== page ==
A new lens on Auschwitz in 'Here There Are Blueberries'

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A new lens on Auschwitz in 'Here There Are Blueberries'
Kathleen Chalfant, center, with the cast members of “Here There Are Blueberries” in front of photographs of a Nazi officer, Karl Hocker, taken at Auschwitz, at the New York Theater Workshop, in New York, April 16, 2024. Archivists are the heroes of this documentary play about a photograph album depicting daily life among the perpetrators of the Holocaust, writes the New York Times critic Jesse Green. (Sara Krulwich/The New York Times)

by Jesse Green



NEW YORK, NY.- You do not expect a camera to be the first thing you see in a play about the Holocaust. Yet, even before “Here There Are Blueberries” begins, a spotlight illuminates a Leica on a pedestal. A period advertisement projected behind it promotes it as “the camera of modern times.”

That’s apt for a dramatized documentary that looks at its subject from an unusual angle: the discovery of photographs taken at Auschwitz and the archivists who brought them to light.

“Blueberries,” which opened Monday at New York Theater Workshop in a co-production with Tectonic Theater Project, focuses on the so-called Höcker album, which the U.S. Holocaust Memorial Museum acquired from an anonymous donor in 2007. Uniquely, none of the album’s 116 photographs depict victims of the Nazis — only the Nazis themselves, going about the banal daily business of living and enjoying their lives at the camp.

That the play takes a similar approach, keeping the victims mostly out of frame, is a blessing and a problem. A blessing because, in so doing, it avoids both active horror and the cynicism of Holokitsch, in which the murder of 6 million Jews is appropriated to zhuzh some emotion that might otherwise be absent.

But in backgrounding the tragedy, even with the noblest intentions, “Blueberries” — conceived and directed by Moisés Kaufman, and written by Kaufman and Amanda Gronich — gets caught in a different dramatic problem: a problem of moral scale. What it’s about, however worthy, is so much smaller than what it insistently isn’t.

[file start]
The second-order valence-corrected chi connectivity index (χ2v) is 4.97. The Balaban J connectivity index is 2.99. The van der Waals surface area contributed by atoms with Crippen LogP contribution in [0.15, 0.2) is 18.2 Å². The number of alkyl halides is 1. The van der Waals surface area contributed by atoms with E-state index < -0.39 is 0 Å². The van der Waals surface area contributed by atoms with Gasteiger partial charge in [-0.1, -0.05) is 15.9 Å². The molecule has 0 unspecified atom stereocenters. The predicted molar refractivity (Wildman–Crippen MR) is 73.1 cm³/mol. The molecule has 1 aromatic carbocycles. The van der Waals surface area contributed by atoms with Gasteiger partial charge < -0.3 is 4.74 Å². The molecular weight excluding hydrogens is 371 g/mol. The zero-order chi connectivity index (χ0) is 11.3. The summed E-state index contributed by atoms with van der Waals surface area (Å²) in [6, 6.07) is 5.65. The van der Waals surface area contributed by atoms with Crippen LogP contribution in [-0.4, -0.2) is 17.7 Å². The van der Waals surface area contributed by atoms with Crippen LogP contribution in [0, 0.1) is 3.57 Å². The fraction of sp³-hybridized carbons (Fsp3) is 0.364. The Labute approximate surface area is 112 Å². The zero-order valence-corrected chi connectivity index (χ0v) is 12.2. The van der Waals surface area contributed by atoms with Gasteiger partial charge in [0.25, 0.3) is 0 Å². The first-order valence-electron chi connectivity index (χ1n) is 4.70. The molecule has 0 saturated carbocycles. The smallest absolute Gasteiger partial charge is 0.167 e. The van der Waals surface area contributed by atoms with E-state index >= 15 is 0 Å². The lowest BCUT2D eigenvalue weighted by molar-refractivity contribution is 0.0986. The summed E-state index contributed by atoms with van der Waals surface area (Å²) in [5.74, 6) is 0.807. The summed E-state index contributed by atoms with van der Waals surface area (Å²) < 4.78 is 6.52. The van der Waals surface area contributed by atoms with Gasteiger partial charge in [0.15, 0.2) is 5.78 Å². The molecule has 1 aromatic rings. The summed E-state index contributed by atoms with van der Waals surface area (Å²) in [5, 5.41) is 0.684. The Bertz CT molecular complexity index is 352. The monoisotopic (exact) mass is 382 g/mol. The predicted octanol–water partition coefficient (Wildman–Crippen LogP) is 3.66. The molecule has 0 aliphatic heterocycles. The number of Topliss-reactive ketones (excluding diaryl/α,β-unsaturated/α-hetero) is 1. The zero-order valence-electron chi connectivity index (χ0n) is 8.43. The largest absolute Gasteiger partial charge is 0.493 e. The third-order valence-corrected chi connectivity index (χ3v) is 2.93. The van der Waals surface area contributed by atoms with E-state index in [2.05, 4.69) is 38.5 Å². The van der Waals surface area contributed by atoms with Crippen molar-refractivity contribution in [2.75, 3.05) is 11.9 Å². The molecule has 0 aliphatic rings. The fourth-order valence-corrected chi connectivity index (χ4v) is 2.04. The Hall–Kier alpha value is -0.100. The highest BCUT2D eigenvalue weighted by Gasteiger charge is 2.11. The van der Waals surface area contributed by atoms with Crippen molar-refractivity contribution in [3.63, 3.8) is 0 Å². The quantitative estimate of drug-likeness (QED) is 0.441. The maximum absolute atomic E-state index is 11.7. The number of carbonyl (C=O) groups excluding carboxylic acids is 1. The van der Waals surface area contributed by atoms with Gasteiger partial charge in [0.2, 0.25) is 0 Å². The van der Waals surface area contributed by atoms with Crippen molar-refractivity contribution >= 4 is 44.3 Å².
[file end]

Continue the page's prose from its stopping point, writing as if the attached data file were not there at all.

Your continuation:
It’s not just that the album at the center of the story, being the keepsake of an assistant to the commandant of Auschwitz in 1944, makes no reference to major atrocities in its portrayal of minor pleasures such as the title blueberries. We do not see — as we do in the film “The Zone of Interest,” which features some of the same characters and locations — smoke from crematories or glowing evil light at night. In keeping with the museum’s efforts to “avoid undue attention to the perpetrators,” the play’s Nazis are characterized almost as little as their victims.

That makes sense in deference to survivors, but, in a play, the dependence on implicit contrast (look at the Nazis relaxing!) rather than demonstrated conflict wears thin. There’s only so much drama to be wrung from 2D representations of villains. Tectonic finesses the problem, as it did more successfully in “The Laramie Project” and other productions, by creating a round robin of ordinary heroes.

The heroes, set like the Leica on a pedestal, are the archivists. It’s their story that we follow in 31 short scenes that Tectonic calls “moments,” a term suggesting snapshots but also the company’s hallmark process of developing new work with an emphasis on performance instead of just text.

In “Blueberries,” this produces a kind of dramatic pointillism, the moments collecting into a larger image as the archivists learn of the album, acquire it, study it obsessively and decide whether it should be publicized and displayed. (In the end, it was worldwide news.) Everything the archivists do is high-minded and thoughtful; even their desks, the main feature of Derek McLane’s set, glow with intent under David Lander’s warm lighting.